Micheal Crummey says, "Living away is part of how we know what's worth coming home to."
Photo Credit: CBC

Michael Crummey writing the poetry and stories of Newfoundland

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International Poetry Day was Tuesday March 21st. Along with being the first day of spring in the northern hemisphere, UNESCO designated it Poetry Day.

“Poetry reaffirms our common humanity by revealing to us that individuals, everywhere in the world, share the same questions and feelings. Poetry is the mainstay of oral tradition and, over centuries, can communicate the innermost values of diverse cultures.” according to the UNESCO web site.

Micheal Crummey, who wrote in secret in his early days as a writer, something it took him a long time to consider himself. © CBC

And while it came and went with not much notice, our colleagues at the CBC Radio program, ‘As It Happens’, did honour the occasion with a re-broadcast of an interview with Michael Crummey.

A poet and writer of great talent, Crummey grew up in mining towns in Newfoundland and Labrador.

Blessed with the self-deprecating wit common to many Newfoundlanders, Crummey says he didn’t really even know what poetry was when he entered a contest in his first year at university at the age of 17.

Published a year ago, his latest collection, ‘Little Dogs: New and Selected” is the subject of the interview with Carol Auff, in which he explains he began writing, as a poet.

He has also written two award-winning novels: ‘Galore’ and ‘Sweetland’.

He said he wrote in secret in his youth. ‘In those days I just could not call myself a writer”.

“I was just a kid from Buchans, who the hell did I think I was, why would I have anything to say? he said.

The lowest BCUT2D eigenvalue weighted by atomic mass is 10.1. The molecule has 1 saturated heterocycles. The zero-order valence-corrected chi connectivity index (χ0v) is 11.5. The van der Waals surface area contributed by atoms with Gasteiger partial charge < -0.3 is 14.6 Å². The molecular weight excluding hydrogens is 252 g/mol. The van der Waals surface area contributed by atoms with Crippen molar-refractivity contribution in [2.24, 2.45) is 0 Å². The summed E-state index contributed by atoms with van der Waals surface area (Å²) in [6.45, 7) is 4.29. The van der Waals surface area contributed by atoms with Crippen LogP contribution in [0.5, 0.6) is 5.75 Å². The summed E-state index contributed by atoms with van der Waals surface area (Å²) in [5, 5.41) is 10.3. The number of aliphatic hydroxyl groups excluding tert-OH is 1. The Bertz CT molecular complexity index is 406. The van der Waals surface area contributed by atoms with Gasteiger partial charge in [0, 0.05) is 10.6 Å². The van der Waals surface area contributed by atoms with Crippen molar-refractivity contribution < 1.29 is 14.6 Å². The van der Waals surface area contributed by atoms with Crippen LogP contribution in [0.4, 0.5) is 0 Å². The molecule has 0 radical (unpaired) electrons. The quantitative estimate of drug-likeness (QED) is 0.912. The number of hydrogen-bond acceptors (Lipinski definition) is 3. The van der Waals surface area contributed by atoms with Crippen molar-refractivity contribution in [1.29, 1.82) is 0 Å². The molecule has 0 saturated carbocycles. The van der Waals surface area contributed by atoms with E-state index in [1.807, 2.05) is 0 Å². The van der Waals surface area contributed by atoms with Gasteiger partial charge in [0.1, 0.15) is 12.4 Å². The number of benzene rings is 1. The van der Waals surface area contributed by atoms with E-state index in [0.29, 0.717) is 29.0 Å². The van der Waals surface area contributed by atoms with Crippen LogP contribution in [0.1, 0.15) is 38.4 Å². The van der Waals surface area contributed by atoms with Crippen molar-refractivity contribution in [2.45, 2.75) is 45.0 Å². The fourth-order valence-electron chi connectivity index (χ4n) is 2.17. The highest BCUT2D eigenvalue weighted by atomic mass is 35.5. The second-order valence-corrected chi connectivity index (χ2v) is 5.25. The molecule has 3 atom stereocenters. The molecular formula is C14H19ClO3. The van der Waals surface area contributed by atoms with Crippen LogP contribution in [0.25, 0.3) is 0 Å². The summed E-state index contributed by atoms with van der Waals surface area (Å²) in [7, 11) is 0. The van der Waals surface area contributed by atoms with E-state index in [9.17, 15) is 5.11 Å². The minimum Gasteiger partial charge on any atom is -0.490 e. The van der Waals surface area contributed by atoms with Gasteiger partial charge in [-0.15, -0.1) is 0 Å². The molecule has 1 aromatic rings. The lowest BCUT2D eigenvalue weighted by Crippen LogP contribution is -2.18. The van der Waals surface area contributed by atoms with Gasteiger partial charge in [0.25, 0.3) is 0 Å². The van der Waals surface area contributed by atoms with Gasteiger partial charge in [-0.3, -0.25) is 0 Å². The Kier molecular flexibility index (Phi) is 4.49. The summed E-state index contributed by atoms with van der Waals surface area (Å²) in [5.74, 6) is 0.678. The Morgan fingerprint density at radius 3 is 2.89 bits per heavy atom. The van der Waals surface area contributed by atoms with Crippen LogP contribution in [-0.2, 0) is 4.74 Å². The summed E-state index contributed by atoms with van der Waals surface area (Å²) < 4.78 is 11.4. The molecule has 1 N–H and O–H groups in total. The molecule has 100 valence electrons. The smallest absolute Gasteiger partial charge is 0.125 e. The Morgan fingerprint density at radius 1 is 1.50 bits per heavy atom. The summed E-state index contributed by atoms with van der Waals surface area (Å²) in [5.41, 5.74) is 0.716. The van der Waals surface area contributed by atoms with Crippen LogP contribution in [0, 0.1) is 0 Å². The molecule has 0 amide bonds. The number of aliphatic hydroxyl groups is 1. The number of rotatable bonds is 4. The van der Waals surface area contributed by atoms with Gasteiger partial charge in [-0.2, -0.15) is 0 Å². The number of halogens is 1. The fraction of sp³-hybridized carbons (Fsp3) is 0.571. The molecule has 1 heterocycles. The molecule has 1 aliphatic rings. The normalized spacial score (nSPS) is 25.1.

“I’m still fairly uncomfortable with the notion I have anything to say that anyone else would be interested in paying attention to.” Crummey admits.

“Poetry was always very different from the fiction, because the fiction was about the world out there, and the poetry was always really personal” Crummey explains.

He says he remembers his father once saying to his mother, “You gotta’ watch what you say to him, ’cause you never know where it’s going to end up.”

This is Michael Crummey reading what he wrote of his paternal grandparents’ early days: It’s called ‘Bread’.

He never really knew them, his grandfather having died before he was born, and his grandmother dying before he was five. But he says he knew three things about them: that his grandfather was twenty years older than his grandmother, that his first wife had died, and that their first child, a boy,had died at week old.”

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“It you’re trying to write about Newfoundland honestly, there’s got to be humour in it”  Crummey says, something he says it took him time to realize. “Everybody I know, and everybody I knew growing up, humour was the first line of defense.”

There is plenty of humour in the other poems in this collection.

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